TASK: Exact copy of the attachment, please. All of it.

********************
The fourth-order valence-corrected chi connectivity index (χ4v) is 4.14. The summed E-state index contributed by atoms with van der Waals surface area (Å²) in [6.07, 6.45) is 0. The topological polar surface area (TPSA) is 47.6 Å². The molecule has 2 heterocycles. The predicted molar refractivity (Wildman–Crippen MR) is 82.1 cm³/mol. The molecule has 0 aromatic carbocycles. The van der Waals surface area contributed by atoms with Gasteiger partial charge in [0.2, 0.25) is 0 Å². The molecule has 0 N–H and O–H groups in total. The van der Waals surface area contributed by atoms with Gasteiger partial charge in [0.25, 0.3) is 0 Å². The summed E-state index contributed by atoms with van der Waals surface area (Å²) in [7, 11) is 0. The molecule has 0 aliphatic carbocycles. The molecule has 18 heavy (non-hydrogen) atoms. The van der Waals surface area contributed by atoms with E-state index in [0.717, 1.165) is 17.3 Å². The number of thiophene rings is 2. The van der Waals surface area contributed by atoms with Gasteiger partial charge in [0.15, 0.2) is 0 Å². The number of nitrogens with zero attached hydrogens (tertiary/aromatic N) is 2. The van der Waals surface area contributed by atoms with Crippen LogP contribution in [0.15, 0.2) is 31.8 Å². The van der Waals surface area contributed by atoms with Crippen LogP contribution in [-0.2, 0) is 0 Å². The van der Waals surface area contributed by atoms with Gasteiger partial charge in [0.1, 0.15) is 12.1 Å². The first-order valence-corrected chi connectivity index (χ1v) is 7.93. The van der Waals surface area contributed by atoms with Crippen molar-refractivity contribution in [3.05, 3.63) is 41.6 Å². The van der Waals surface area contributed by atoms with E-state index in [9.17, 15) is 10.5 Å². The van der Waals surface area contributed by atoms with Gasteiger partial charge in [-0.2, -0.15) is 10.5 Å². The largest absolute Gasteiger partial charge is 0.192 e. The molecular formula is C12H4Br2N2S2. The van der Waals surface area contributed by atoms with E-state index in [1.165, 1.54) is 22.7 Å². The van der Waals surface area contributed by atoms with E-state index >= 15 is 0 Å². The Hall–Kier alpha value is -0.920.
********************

The fourth-order valence-corrected chi connectivity index (χ4v) is 4.14. The summed E-state index contributed by atoms with van der Waals surface area (Å²) in [6.07, 6.45) is 0. The topological polar surface area (TPSA) is 47.6 Å². The molecule has 2 heterocycles. The predicted molar refractivity (Wildman–Crippen MR) is 82.1 cm³/mol. The molecule has 0 aromatic carbocycles. The van der Waals surface area contributed by atoms with Gasteiger partial charge in [0.2, 0.25) is 0 Å². The molecule has 0 N–H and O–H groups in total. The van der Waals surface area contributed by atoms with Gasteiger partial charge in [0.25, 0.3) is 0 Å². The summed E-state index contributed by atoms with van der Waals surface area (Å²) in [7, 11) is 0. The molecule has 0 aliphatic carbocycles. The molecule has 18 heavy (non-hydrogen) atoms. The van der Waals surface area contributed by atoms with E-state index in [0.717, 1.165) is 17.3 Å². The number of thiophene rings is 2. The van der Waals surface area contributed by atoms with Gasteiger partial charge in [0.15, 0.2) is 0 Å². The number of nitrogens with zero attached hydrogens (tertiary/aromatic N) is 2. The van der Waals surface area contributed by atoms with Crippen LogP contribution in [0.15, 0.2) is 31.8 Å². The van der Waals surface area contributed by atoms with Crippen LogP contribution in [-0.2, 0) is 0 Å². The van der Waals surface area contributed by atoms with Gasteiger partial charge in [0.1, 0.15) is 12.1 Å². The first-order valence-corrected chi connectivity index (χ1v) is 7.93. The van der Waals surface area contributed by atoms with Crippen molar-refractivity contribution in [3.05, 3.63) is 41.6 Å². The van der Waals surface area contributed by atoms with E-state index in [9.17, 15) is 10.5 Å². The van der Waals surface area contributed by atoms with Gasteiger partial charge in [-0.2, -0.15) is 10.5 Å². The largest absolute Gasteiger partial charge is 0.192 e. The molecular formula is C12H4Br2N2S2. The van der Waals surface area contributed by atoms with E-state index in [1.165, 1.54) is 22.7 Å². The van der Waals surface area contributed by atoms with E-state index >= 15 is 0 Å². The Hall–Kier alpha value is -0.920.